I invited the lovely Tanja of Postmodern Hostess to be my Budget Buddy way back when I started having guest posters every Friday. Why? Well, she is a class act. Seriously, everything she does from decorating to party planning is executed with such grace and refinement. She has impeccable taste, a great eye for design, and she sure does know how to throw a party.
I asked Tanja to post on something budget friendly, and she came back with incredible advice on how to keep your Thanksgiving dinner this year stress free and budget friendly. I just know you’re going to love her.
So, without further ado, Tanja:
Thanks, Cat! I’m excited to be guesting over here at Budget Blonde, where I always find lots of great money-saving ideas. It’s the least I can do to return the favor!
Thanksgiving is by far my favorite holiday.
I love every aspect of it – the planning, researching new recipes to add to the rotation, the cooking, and the hosting. And since my husband Mark and I live pretty far away from our families (like more than 2000 miles far), we’ve developed a tradition of putting together a pretty involved Thanksgiving dinner on our own, often for visiting friends, but sometimes just for the two of us. You can see some of our past Thanksgivings here, here and here.
I’ve learned a thing or two along the way, and the biggest lesson is: cooking a Thanksgiving feast can be EXPENSIVE. But it doesn’t have to be. And I’m not talking about limiting yourself to a Butterball and some Stovetop stuffing out of a box. You can still do a legit, foodie-style Thanksgiving on a budget, and maybe even save enough money to splurge on some truffle butter.
Here are my best tips for doing a gourmet Thanksgiving without breaking the bank:
1. Plan ahead.
Honestly, I really could stop at this tip, because virtually all of the cost savings come from planning.
Put together your whole menu now (with a caveat for #3 below), and next year maybe start even earlier. Once you have your menu figured out, list out all the ingredients you’ll need along with the quantities (overbuying is an easy way to waste money), and then group them into three lists: non-perishable items, fresh foods you can buy a few days in advance, and fresh foods you have to buy only a day or so before Thanksgiving. I always find it surprising how many items on the list can be purchased way in advance, even including some of the produce like pumpkin or squash, and most dairy items.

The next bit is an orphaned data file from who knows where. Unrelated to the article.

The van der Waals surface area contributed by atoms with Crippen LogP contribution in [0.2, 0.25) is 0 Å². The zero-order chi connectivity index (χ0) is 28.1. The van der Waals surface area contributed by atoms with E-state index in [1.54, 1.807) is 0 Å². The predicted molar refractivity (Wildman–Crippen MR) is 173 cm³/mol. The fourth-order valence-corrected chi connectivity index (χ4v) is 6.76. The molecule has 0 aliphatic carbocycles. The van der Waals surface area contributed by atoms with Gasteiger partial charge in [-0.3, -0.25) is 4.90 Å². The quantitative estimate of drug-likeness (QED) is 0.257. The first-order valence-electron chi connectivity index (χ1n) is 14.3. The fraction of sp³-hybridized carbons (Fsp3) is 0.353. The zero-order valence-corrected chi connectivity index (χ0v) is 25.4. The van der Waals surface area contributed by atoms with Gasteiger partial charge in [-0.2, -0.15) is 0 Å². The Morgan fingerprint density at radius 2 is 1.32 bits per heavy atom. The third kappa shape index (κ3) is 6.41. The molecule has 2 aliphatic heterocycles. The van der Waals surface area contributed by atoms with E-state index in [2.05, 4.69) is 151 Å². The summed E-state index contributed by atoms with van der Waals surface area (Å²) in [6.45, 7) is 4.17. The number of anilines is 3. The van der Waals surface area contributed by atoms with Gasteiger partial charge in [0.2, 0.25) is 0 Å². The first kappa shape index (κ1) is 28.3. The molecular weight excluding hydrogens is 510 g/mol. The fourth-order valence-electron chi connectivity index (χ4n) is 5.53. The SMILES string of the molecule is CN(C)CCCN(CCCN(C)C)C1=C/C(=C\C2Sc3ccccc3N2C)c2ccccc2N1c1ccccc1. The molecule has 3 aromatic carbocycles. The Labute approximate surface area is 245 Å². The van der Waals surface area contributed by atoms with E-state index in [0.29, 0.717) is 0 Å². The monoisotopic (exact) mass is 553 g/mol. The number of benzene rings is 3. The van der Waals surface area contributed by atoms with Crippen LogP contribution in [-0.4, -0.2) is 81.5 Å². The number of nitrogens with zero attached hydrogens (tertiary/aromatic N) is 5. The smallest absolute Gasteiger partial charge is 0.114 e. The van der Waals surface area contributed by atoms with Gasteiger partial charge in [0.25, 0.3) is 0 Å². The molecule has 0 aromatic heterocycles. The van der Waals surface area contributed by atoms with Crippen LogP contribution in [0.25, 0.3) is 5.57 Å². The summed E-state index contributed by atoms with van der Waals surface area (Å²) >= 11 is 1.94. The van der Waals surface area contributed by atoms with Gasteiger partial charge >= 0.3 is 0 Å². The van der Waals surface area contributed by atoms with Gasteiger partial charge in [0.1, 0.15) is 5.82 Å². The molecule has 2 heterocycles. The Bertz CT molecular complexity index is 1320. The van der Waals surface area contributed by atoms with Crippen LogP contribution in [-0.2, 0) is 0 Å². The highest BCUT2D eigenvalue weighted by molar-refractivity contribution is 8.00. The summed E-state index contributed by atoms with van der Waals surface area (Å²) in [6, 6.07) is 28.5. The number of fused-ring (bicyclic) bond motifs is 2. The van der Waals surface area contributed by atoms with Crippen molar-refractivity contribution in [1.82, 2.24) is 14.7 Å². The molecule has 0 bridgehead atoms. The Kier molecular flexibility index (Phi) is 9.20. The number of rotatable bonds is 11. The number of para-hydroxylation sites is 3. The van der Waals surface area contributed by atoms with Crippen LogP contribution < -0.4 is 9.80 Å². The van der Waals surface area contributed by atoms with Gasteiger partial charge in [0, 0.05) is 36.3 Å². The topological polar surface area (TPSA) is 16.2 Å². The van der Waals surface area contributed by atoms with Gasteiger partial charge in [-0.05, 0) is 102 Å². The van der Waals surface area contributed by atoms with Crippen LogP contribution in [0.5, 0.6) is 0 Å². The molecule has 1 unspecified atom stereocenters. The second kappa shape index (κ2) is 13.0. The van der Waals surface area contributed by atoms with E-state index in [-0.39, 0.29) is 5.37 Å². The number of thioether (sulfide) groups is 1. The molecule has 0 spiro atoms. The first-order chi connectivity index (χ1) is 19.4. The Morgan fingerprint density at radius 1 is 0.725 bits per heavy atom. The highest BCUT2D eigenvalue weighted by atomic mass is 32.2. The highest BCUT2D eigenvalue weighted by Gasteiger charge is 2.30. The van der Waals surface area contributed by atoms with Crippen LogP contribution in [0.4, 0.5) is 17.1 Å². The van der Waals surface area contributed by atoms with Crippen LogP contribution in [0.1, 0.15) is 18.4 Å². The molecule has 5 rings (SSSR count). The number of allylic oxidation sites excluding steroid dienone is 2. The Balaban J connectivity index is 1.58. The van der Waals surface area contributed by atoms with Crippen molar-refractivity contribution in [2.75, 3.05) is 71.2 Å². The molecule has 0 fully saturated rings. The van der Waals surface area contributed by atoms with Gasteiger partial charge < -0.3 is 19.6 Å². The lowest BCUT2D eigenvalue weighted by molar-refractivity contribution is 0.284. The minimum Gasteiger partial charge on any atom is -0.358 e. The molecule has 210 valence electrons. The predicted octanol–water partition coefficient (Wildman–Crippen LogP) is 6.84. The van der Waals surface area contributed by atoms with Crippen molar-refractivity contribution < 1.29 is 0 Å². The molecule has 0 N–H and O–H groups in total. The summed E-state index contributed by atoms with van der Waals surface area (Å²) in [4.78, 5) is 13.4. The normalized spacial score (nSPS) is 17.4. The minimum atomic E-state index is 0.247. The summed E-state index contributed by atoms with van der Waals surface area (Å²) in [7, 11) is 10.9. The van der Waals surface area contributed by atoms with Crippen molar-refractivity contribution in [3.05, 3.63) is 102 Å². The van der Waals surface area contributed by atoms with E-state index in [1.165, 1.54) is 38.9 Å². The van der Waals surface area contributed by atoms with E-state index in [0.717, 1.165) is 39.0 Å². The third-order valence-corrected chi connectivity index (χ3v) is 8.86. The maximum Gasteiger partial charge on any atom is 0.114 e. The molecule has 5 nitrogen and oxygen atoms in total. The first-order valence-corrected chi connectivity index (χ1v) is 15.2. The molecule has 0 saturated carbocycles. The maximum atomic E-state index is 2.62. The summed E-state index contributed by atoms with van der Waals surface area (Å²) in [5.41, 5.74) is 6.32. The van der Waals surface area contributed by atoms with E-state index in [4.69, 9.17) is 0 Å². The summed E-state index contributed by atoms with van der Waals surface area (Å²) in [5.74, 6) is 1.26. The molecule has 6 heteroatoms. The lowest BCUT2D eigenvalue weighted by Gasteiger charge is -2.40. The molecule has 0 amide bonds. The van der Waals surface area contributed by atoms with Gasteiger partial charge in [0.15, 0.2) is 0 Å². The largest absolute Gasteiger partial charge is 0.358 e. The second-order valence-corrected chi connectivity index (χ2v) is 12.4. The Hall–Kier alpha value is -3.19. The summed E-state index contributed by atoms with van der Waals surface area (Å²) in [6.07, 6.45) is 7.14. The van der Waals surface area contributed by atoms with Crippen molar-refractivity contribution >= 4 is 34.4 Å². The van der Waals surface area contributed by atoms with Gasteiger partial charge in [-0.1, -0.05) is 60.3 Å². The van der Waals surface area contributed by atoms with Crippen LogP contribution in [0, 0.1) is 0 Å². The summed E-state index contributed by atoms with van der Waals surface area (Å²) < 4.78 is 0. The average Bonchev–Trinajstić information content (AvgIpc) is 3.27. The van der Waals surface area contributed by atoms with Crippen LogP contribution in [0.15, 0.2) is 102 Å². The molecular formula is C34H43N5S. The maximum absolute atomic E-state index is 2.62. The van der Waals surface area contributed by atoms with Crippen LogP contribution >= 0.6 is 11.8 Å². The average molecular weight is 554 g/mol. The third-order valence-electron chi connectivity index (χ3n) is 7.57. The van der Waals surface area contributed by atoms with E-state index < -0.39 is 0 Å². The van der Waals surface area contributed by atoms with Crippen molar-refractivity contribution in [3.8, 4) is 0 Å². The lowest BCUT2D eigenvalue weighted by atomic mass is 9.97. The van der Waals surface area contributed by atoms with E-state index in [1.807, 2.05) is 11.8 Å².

Once you’ve got your list, get to know your sales flyers.
Look at what your local grocery stores have on sale this week that you’ll need for the meal. (Most stores put their flyers online, if you don’t get them in the mail.) For the non-perishable items, there’s no reason not to buy them now, especially if they’re on a great sale. Stores are simply never going to put everything you need on sale at the same time, because they hope you’ll come to the store and pay full price for most of the things you buy. But if you start now, you can take advantage of three whole sale cycles before Thanksgiving, since sales run Wednesday to Tuesday.
Over the course of those three cycles, you should be able to get most of what’s on your list on sale instead of paying full price for three quarters of your purchase if you shop all at one time. Bonus points: Shop at multiple stores to take advantage of more sales. If you don’t like perusing the sales flyers, take your whole list to the grocery store, and buy only what’s on sale. If you go today, late next week, and the day before Thanksgiving, that’s still three different sales cycles. Next week is a great time to buy the stuff on your advance fresh items list, but again, only buy what’s on sale, and then absolute worst case, if the item isn’t on sale when you shop right before Thanksgiving, then you haven’t cost yourself any more. But if you buy it at full price and then see it on sale next week, you’ll kick yourself!
2. Let others contribute.
While I do not condone dictating to people what they should bring (like this woman does), many guests will offer to bring something, and it’s great to take them up on the offer. I always like to ask if they have something in particular they’d like to bring, and if not, I will suggest something simple, like one of the side dishes, or a bottle of wine. (Or, if they are vegetarian, to bring something they would enjoy eating.) Tip: Make sure you know in advance what they’re bringing and if it will need any time on the stove or in the oven, so that you can plan accordingly.